Believing the 2011 survey results of the U.S Environmental Protection Agency (EPA), the American nationals generate more than 240 million tons of waste every year. Often referred to as Municipal Solid Waste, this waste originates from households, schools, hospitals, and business establishments. This trash material often finds its place in the wasteland, where it is either recycled, trapped in a landfill, or incinerated.
Each of these different trash treatment methods has its own plus points and shortcomings. Understanding the different facets of every approach will definitely help you in making better, cost-effective waste management decisions that are beneficial for the community and the environment.
What Is Recycling?
Recycling necessarily means managing the different elements present in the solid waste stream. Even if the amount of garbage produced by a single person has dramatically increased in the last 30 years, the rate of recycling has also gone up to match the increasing needs of garbage disposal.
Until 2009, around 34% of the solid waste was recycled, which is an admirable rise compared to the 10% of waste being recycled during the 1980s. In 2009, the Americans were able to recover over 61 million tons of solid waste through the process of recycling. Composting, which is nature’s way of reprocessing human waste, kept nearly 21 million tons of waste from being treated through landfills or incinerators.
The total amount of waste material composted and recycled managed to keep about 178 million metric tons of carbon dioxide away from the atmosphere, which is similar to taking more than 33 million vehicles off the roads for a period of one year. On the whole, recycling helps in conserving natural resources, reduces the number of emissions from goods manufactured by using recycled materials, saves energy, generates revenue, and benefits the US manufacturing sector on the whole.
What Are Landfills
Process of Landfills
By the year 1980, about 89% of municipal solid waste was treated through landfills. Considering the figures for 2009, the amount of waste ending up in landfills managed to reduce to about 54%. The modern-day landfills are regulated by the federal departments and are engineered accordingly to minimize their overall impact on the environment.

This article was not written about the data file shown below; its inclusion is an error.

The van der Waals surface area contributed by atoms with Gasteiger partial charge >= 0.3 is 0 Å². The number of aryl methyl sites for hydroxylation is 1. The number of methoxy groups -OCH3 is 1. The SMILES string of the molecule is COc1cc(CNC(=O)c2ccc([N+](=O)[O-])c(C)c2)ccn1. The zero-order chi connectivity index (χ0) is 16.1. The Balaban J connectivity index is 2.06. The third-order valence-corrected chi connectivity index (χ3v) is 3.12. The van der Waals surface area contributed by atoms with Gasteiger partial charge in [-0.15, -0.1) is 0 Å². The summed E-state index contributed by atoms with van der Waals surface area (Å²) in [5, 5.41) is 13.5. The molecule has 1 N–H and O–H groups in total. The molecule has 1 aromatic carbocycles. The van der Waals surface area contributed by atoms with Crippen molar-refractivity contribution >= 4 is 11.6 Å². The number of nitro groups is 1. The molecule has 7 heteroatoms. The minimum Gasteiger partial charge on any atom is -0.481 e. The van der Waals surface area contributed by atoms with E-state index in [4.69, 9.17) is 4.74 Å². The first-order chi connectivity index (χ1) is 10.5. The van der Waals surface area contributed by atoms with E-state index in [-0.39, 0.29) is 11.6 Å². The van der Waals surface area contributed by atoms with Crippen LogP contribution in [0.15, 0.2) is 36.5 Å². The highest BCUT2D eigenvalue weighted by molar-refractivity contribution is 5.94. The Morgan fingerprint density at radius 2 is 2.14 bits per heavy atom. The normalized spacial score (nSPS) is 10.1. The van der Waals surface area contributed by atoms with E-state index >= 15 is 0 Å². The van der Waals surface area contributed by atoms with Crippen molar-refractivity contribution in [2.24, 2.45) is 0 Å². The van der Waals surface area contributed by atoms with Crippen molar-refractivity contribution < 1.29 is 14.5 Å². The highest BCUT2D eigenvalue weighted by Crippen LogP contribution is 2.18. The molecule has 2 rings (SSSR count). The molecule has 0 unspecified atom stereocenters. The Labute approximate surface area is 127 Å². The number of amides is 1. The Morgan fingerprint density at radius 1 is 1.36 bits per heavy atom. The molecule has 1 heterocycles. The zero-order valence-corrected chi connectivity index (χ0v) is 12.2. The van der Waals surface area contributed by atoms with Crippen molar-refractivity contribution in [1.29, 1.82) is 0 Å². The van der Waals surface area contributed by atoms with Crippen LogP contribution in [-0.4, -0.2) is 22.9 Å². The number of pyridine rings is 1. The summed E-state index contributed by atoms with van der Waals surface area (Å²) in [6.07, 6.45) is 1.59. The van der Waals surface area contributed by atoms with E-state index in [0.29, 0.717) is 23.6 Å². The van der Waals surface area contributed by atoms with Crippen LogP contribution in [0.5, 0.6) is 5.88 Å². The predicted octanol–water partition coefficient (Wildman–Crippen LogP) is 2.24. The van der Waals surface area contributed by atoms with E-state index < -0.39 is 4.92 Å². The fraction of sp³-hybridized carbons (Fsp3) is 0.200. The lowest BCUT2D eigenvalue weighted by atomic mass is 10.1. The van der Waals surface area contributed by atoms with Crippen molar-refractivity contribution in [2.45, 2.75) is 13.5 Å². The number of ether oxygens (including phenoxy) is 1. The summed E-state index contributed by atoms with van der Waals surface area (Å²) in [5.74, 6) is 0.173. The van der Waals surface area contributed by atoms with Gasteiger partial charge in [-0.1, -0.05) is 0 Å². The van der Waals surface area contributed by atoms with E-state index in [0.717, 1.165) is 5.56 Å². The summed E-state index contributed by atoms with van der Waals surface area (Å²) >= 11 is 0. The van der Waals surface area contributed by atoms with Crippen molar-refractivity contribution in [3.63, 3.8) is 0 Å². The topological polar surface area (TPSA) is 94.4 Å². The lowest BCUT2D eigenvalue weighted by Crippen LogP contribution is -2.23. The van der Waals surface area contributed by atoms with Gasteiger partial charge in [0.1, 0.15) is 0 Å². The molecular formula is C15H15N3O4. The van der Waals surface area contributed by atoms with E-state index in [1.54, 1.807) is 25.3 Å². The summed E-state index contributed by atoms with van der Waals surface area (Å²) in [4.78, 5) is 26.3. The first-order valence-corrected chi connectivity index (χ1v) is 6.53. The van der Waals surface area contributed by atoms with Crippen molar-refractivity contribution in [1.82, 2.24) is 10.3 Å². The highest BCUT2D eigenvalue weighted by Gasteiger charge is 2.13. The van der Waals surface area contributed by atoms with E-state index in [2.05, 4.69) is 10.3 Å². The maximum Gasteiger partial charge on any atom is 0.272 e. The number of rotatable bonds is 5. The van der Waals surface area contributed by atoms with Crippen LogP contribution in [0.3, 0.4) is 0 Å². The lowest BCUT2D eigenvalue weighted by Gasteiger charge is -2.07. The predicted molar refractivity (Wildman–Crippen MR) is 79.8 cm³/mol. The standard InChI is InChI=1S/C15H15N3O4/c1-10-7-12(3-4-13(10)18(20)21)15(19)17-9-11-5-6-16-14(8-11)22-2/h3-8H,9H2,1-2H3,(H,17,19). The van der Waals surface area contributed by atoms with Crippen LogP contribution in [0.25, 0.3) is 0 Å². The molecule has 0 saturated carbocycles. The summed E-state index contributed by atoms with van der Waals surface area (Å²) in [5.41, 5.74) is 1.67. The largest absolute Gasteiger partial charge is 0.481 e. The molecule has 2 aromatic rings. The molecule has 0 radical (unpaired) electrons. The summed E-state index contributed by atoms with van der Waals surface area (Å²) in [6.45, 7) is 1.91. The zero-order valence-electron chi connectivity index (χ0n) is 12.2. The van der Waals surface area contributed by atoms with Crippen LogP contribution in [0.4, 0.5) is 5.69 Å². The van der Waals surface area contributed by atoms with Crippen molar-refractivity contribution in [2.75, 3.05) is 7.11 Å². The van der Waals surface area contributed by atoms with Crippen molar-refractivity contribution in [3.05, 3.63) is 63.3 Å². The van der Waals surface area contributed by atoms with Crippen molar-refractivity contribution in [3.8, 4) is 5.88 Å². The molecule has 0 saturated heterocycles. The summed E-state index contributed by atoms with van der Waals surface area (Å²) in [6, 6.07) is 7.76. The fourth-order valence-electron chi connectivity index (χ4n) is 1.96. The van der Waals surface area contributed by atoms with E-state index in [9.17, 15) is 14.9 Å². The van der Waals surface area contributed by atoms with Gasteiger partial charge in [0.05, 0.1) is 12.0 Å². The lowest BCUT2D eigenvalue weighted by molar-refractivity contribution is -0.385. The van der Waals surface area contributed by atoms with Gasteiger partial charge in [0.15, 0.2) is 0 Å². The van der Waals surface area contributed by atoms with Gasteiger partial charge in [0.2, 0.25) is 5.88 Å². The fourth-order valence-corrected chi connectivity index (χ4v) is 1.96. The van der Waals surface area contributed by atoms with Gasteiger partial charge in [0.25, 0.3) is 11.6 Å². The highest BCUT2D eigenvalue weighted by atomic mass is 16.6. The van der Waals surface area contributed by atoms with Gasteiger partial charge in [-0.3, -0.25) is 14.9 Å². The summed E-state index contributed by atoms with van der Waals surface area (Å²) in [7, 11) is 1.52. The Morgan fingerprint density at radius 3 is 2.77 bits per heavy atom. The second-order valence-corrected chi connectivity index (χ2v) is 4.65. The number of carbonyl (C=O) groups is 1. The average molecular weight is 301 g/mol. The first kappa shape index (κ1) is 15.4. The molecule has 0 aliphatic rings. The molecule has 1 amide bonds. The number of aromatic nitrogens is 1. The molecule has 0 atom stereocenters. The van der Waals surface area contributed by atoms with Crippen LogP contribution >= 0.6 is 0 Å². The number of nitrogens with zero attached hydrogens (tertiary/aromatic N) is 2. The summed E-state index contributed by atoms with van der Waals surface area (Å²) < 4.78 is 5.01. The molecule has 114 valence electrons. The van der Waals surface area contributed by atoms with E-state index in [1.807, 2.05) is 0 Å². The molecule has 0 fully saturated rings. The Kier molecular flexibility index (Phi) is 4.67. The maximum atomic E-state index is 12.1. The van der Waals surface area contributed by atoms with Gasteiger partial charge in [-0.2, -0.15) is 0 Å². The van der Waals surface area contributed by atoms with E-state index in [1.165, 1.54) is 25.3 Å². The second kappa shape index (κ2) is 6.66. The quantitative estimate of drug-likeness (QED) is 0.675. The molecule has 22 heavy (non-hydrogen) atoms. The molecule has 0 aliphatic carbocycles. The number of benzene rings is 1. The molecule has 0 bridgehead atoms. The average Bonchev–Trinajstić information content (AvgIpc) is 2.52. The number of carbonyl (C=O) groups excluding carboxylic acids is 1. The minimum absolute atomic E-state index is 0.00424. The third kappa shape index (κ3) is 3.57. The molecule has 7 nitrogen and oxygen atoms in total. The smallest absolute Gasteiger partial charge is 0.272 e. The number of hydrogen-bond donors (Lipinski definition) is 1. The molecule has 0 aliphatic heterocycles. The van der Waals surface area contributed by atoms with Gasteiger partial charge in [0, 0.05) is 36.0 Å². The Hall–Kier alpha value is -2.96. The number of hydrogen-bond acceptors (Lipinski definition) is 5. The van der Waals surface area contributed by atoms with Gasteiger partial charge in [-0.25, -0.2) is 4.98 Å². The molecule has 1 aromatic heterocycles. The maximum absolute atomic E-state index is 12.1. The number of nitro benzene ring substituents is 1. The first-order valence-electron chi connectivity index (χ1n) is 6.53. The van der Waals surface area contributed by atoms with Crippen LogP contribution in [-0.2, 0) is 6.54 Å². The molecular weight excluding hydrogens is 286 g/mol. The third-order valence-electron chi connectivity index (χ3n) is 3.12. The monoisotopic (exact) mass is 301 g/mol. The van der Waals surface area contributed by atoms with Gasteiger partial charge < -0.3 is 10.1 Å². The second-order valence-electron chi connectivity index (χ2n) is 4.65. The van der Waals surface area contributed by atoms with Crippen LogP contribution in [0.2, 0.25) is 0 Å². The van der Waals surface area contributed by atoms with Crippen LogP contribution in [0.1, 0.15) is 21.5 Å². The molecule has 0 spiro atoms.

Landfills are generally lined with 2-3 feet of compact clay soil, which is then covered with a flexible membrane. Liquids that may leak out from the landfill materials are collected by the leachate collection and a removal system is installed at the top of the flexible membrane. Scientists conduct regular tests on the nearby groundwater for ensuring that the installed systems are working fine and the groundwater is not contaminated.
Apart from the soil and groundwater quality, the quality of air is also a major concern. Landfills contribute to the greenhouse effect because of the production of gases like methane, which is 20 times more dangerous than carbon dioxide if trapped in the atmosphere. Thus, the EPA’s newer landfill techniques capture the methane, harness its power and use it for fueling power plants, factories, homes, and automobiles.
What Is Incineration
Process of incineration
Also known as combustion, the technique of incineration revolves around controlled burning of the waste. It helps in reducing the volume of waste and saves a great amount of space in landfills. Burning municipal solid waste releases some harmful gases that might affect the quality of the air. However, with the use of filters and scrubbers, their impact can be reduced to a great extent.
Scrubbers use liquid for lessening the acidic content of the gases, while the filters prevent the burning ash from entering the atmosphere. Combustion necessarily reduces the toxicity of the waste materials as the high temperature often breaks down the dangerous chemical compounds. If properly equipped, an incinerator is also capable of converting water into steam, which, in turn, can be used to generate power.
Since each of the aforementioned waste treatment methods has its own upsides and downsides, the final choice solely rests with you. You need to weigh the positives and negatives and select a fine method for contributing your share towards the Go Green movement.
Compactor Management Company (former Northern California Compactors, Inc.) offers installation and support services for waste recycling equipment such as waste compactors, balers, shredders & conveyor systems. Established in 1981, it offers waste management solutions across the United States.